The difference between a word-of-mouth campaign and an influencer campaign is that there is an agreement between the influencer and the institution. This provides control of the message and content. The influencer amplifies your approved message, and sometimes you will provide the creative or have a process of approving it. You provide guidance on wording, hashtags, and visual guidance that is otherwise unavailable in word of mouth. Influencers can be managed by someone on-campus or through an agency partner. This type of campaign requires significant thought as to how it will be measured, reported, and success evaluated. You might look to the reach and engagement of individual influencers, traffic driven back to your site, or the number of conversations started.
You might start this type of campaign by identifying micro-influencers, people who have an engaged following and might already have some connection to you. It’s important to have clear goals and ways to measure progress toward those goals and address those going into the campaign to avoid frustration and disappointment. An influencer campaign might serve the purpose of a customer advocacy campaign — having fans of your institution building interest and awareness with others while also helping to serve current and prospective parents and students by answering questions and directing them to resources.
Another influencer campaign that might get overlooked is employee advocacy. This is a campaign to encourage employees to share and talk about your institution. This can help spread your message to other parents and professionals they’re connected with, but can also help with hiring and recruiting new employees. Engaged and excited employees help attract more high-quality employees.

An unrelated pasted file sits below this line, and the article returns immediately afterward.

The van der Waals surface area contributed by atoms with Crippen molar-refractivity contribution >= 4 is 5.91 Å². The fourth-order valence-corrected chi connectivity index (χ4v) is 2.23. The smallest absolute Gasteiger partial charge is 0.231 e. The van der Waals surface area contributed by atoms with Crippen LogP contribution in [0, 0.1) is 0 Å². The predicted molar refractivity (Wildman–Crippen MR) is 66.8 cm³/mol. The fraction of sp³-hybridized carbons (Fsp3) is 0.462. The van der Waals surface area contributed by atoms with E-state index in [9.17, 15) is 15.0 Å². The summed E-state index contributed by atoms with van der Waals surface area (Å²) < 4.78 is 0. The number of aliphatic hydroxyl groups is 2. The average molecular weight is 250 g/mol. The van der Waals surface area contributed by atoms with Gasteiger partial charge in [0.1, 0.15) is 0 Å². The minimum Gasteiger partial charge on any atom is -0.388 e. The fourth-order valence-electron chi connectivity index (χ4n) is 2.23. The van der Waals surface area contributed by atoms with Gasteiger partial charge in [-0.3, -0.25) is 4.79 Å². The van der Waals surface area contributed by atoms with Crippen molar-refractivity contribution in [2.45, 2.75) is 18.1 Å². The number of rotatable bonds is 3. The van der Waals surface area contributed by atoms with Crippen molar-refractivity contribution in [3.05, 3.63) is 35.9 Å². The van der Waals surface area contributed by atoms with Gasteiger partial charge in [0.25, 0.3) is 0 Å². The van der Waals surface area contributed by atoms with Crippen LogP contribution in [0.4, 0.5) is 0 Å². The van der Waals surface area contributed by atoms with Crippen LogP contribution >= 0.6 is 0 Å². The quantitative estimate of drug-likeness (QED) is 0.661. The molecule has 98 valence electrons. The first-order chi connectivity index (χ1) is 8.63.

Influence the Influencers
The most effective campaigns are those that aim to influence the people who have an influence on student enrollment over time. Focusing only on students will ensure that every year you have to start over. Influence the Influencer campaigns are used in conjunction with traditional student and parent outreach campaigns to reach counselors, community members, and others who can be advocates for your institution. In a way, this is what rankings, alumni associations, and athletics have been doing for institutions for years: they build awareness and create advocates out of people who may not otherwise have any connection.
A campaign to influence the influencers might be carried out by admission counselors during travel to connect and share information and swag with school counselors and IECs. On the PK-12 side, it might be through daycares, churches, or parent blogs in the region. In both cases, you’re educating people who can advocate and recruit for you over time. Email campaigns, print, physical or digital promotional items, and exclusive events are a great way to provide updates and build trust and relationships with these groups. Measuring success would need to evaluate the change in desired behaviors (inquiries, visits, or applications for example) from that influencer’s sphere of influence. This might mean that individual’s school, region, or clients if they are an IEC.
If influencer and word-of-mouth campaigns are not currently part of your outreach and tactics I hope that this provides some food for thought and brainstorming on how to bring them into your efforts in a way that fits your institution and personality.